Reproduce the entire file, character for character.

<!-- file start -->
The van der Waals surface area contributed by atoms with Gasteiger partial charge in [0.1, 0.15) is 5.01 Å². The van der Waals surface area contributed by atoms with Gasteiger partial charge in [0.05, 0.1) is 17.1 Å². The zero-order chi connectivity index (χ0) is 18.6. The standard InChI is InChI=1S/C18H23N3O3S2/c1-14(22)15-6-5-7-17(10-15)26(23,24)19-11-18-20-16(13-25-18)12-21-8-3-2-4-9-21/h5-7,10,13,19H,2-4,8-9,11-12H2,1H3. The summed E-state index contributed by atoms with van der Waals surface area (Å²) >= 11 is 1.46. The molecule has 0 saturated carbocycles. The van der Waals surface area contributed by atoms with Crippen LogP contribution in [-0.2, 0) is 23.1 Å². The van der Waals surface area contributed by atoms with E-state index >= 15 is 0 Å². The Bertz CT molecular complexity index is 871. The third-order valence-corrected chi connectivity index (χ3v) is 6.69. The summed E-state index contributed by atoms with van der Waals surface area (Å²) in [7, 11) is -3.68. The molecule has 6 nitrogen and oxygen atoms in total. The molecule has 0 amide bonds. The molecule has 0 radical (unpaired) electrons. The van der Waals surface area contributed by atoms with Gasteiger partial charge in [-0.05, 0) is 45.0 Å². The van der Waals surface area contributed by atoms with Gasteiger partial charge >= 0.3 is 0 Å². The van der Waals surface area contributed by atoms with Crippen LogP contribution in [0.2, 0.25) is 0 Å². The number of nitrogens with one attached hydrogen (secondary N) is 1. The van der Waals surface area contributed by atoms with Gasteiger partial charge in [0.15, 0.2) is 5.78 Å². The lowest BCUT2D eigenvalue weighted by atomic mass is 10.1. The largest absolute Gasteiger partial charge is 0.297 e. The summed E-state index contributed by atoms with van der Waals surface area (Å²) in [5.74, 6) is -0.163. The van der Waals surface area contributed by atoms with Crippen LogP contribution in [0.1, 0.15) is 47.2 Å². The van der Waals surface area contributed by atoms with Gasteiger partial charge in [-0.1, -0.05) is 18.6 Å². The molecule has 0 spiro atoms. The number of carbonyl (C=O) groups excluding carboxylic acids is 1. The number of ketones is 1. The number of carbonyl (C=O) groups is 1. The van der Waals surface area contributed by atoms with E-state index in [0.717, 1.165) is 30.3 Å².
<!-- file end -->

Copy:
The van der Waals surface area contributed by atoms with Gasteiger partial charge in [0.1, 0.15) is 5.01 Å². The van der Waals surface area contributed by atoms with Gasteiger partial charge in [0.05, 0.1) is 17.1 Å². The zero-order chi connectivity index (χ0) is 18.6. The standard InChI is InChI=1S/C18H23N3O3S2/c1-14(22)15-6-5-7-17(10-15)26(23,24)19-11-18-20-16(13-25-18)12-21-8-3-2-4-9-21/h5-7,10,13,19H,2-4,8-9,11-12H2,1H3. The summed E-state index contributed by atoms with van der Waals surface area (Å²) >= 11 is 1.46. The molecule has 0 saturated carbocycles. The van der Waals surface area contributed by atoms with Crippen LogP contribution in [-0.2, 0) is 23.1 Å². The van der Waals surface area contributed by atoms with E-state index >= 15 is 0 Å². The Bertz CT molecular complexity index is 871. The third-order valence-corrected chi connectivity index (χ3v) is 6.69. The summed E-state index contributed by atoms with van der Waals surface area (Å²) in [7, 11) is -3.68. The molecule has 6 nitrogen and oxygen atoms in total. The molecule has 0 amide bonds. The molecule has 0 radical (unpaired) electrons. The van der Waals surface area contributed by atoms with Gasteiger partial charge in [-0.05, 0) is 45.0 Å². The van der Waals surface area contributed by atoms with Gasteiger partial charge >= 0.3 is 0 Å². The van der Waals surface area contributed by atoms with Crippen LogP contribution in [0.2, 0.25) is 0 Å². The number of nitrogens with one attached hydrogen (secondary N) is 1. The van der Waals surface area contributed by atoms with Gasteiger partial charge in [0.15, 0.2) is 5.78 Å². The lowest BCUT2D eigenvalue weighted by atomic mass is 10.1. The largest absolute Gasteiger partial charge is 0.297 e. The summed E-state index contributed by atoms with van der Waals surface area (Å²) in [5.74, 6) is -0.163. The van der Waals surface area contributed by atoms with Crippen LogP contribution in [0.1, 0.15) is 47.2 Å². The van der Waals surface area contributed by atoms with Gasteiger partial charge in [-0.1, -0.05) is 18.6 Å². The molecule has 0 spiro atoms. The number of carbonyl (C=O) groups excluding carboxylic acids is 1. The number of ketones is 1. The number of carbonyl (C=O) groups is 1. The van der Waals surface area contributed by atoms with E-state index in [0.717, 1.165) is 30.3 Å².